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Word of the Week: Idempotent

Cisco Employee
Cisco Employee

When something is idempotent in programming, what does that mean?

Based on the mathematical definition, we can infer how idempotent characteristics have found their way into programming and technology in general.

Idempotency means that when something is run, executed, or applied multiple times (given the same input parameters), the same output results. Just as we expect 9 x 3 to always equal 27, we should write code that produces a similar, static result when needed.

This is an important notion to remember whether we are creating functions that may be retried automatically or tearing down and rebuilding infrastructure in a programmatic way. The way we write code needs to consider edge cases that may change the outcome (should something be run more than once), and ensure that regardless of the number of times something is run, the end result is as if it had only been run once!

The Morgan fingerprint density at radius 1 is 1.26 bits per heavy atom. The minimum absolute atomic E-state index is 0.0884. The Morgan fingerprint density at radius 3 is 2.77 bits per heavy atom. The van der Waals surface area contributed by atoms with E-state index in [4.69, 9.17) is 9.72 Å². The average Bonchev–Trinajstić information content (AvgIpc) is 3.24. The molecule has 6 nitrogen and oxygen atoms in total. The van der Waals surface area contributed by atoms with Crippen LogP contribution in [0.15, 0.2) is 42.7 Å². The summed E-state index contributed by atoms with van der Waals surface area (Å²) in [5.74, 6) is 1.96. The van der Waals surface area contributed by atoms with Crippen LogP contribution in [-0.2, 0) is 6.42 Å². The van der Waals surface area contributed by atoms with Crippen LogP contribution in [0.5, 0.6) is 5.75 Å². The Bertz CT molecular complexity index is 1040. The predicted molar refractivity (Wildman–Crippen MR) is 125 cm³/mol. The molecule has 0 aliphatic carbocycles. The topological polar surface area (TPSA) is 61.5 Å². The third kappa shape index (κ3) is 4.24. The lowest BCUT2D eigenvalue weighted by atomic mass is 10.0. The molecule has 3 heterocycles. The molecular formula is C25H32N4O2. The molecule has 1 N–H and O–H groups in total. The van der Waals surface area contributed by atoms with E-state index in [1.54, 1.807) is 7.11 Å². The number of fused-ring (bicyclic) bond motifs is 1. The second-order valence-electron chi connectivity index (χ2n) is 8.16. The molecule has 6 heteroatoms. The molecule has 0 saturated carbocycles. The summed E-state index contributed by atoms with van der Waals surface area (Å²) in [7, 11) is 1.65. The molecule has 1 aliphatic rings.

Got any weird edge cases you'd like to share that resulted because of a lack of idempotence? Share them below!

2 Replies 2

Cisco Employee
Cisco Employee

I am sure that many of us had experienced lack of idempotence one way or another during our professional life.  For me rolling out database changes to production and found out that I had to roll back those changes can be quite a challenge.

Ansible, an open-source automation tool, promotes idempotence as a fundamental principle. Ansible playbooks, which define the automation tasks and configurations, are designed to be idempotent. It is one of the key factors that make Ansible a powerful tool for infrastructure and configuration management.

Ruben Cocheno



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